Dealing with Spouses Pornography addiction
Posted 10 March 2011 - 02:47 PM
Posted 10 March 2011 - 03:07 PM
Posted 10 March 2011 - 03:22 PM
That being said, there are a few things to know about this addiction. For one, it's very selfish. I believe that he knows how he is treating everyone, but the addiction overrides those feelings for it's own purposes. Also, it's an unquenchable fire. You can make yourself available to him every minute of every day and it still will not be enough. So for now, you need to work on keeping yourself sane and the children safe.
However, if he's approachable, sit him down and talk with him. Be ready to be manipulated because that's what the addiction does. But let him know how you feel in a non-threatening and loving way.
I would strongly suggest you find an Addiction Recovery Group run by the Church in your area. There may be a part dealing with pornography. If there is, there should be an alonon part to it for the spouses and loved ones. The Church is putting out very, very soon a manual to compliment the ARP manual for spouses and loved ones. From what I've heard, it's amazingly good.
But be patient with him. It's all he can do to white knuckle through this. He will slip up many times but there will come a time, if he continues to work on it and turn to God to take the addiction away, that a switch in his head will flip and he will be on his way to sobriety and recovery. It's not impossible, it's a difficult battle, but you both have every potential to get through this and come out the other side stronger and better. I've seen it happen, you two deserve no less.
Posted 10 March 2011 - 03:55 PM
Posted 10 March 2011 - 11:34 PM
Posted 10 March 2011 - 11:37 PM
Internet filters don't work for at least 2 reasons.
Also as he's an adult he has access to hard copy materials. An internet filter won't prevent him from stopping by an 'adult' store and picking up something up to stash in the trunk of the car or a closet.
Posted 11 March 2011 - 07:26 AM
Posted 12 March 2011 - 09:17 AM
Check out this website I found for spouses of those who struggle with pornography. This site was recommended by The Church of Jesus Christ of Latter-day Saints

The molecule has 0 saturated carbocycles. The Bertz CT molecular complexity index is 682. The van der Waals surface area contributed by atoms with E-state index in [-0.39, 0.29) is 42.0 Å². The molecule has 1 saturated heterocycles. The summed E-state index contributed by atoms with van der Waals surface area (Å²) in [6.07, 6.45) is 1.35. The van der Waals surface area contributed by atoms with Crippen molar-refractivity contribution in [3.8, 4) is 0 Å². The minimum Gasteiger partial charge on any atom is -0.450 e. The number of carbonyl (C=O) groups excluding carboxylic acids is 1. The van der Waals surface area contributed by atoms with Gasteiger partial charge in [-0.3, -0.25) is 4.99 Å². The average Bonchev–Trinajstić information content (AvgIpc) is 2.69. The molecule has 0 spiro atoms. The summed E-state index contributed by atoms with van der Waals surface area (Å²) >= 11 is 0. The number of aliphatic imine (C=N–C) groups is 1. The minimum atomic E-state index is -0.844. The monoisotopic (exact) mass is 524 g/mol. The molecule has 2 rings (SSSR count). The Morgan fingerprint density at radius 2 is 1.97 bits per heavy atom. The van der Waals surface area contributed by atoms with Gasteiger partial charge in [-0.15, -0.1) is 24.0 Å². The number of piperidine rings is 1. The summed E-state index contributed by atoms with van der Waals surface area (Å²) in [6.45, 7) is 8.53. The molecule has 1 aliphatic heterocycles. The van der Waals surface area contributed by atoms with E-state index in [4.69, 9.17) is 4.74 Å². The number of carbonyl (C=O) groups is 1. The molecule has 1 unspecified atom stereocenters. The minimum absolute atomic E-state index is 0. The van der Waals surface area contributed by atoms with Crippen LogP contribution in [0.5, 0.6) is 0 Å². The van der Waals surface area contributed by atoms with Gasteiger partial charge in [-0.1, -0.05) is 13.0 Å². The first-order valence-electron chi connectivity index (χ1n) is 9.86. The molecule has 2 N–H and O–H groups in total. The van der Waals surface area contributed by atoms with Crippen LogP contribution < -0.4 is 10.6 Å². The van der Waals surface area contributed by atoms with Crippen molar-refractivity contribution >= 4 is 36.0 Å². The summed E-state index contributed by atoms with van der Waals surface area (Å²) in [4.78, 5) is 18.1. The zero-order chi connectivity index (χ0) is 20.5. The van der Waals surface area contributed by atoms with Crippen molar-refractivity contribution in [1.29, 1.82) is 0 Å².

Spouses - Combating Pornography
And there's more. This site has info on support groups for addiction:
Addiction Recovery Program
Just one more. In church one day, I remember an entire Sunday School lesson on pornography. Boy, the bishopric, who gave the lesson, looked so embarrassed and uncomfortable while talking about porn and masturbation etc! But we did see a good video about pornography. You might find it helpful. It is called Pornography, the Great Lie (I think).
Remember, with God, ALL things are possible. Hang in there! <3
Posted 12 March 2011 - 09:23 AM
Posted 22 March 2011 - 04:44 PM
Posted 25 March 2011 - 09:29 AM
Posted 25 March 2011 - 09:35 AM
Posted 25 March 2011 - 09:38 AM
Posted 06 April 2011 - 02:53 PM
Posted 18 May 2011 - 01:28 PM
Posted 18 May 2011 - 01:37 PM
I am experiencing the same kind of betrayal and hurt right now. My marriage is in serious trouble because of her selfishness. I didn't know about her addiction when we got married but soon afterward I found evidence on her computer. She forgot to close her browser and the site she had up horrified me to be honest. What I don't understand is why I'm not enough for her? Why does she have to go seeking this stuff online? I confronted her about it and she blew it off like it was nothing. She said that I was always busy at work and that many times I don't make myself available to her! I personally believe a marriage is about intimacy and the way she insists on logging on to these sites to get what she needs hurts me deeply. Don't get me wrong, we do it together almost every day and I have even tried to do the "phone thing" while I'm at work. I can't always do that though and no matter how much I try she can't stop logging on. Am I wrong in thinking that I should be enough for her?
Yes, you are. There's something else going on in her mind. She's seeking out pornography not entirely for sexual gratification, but because there's some kind of psychological gratification there as well. A lot of porn users seek it out in times of stress or anxiety. They use sexual release to satisfy a need that isn't sexual.
So yeah, you need to understand that it isn't you...it's her. And I wouldn't make a huge deal out of it. Making a big deal out of it is likely going to encourage her to hide her pornography use, not admit it. And admitting it and then admitting it is a problem is the first step toward recovery.
At the same time, it's okay to express disappointment and discouragement, but keep it rational. Above all, remember that this is an issue about her, not about you.
Dude. When both Vort and MOE are in agreement, the thinking has been done.
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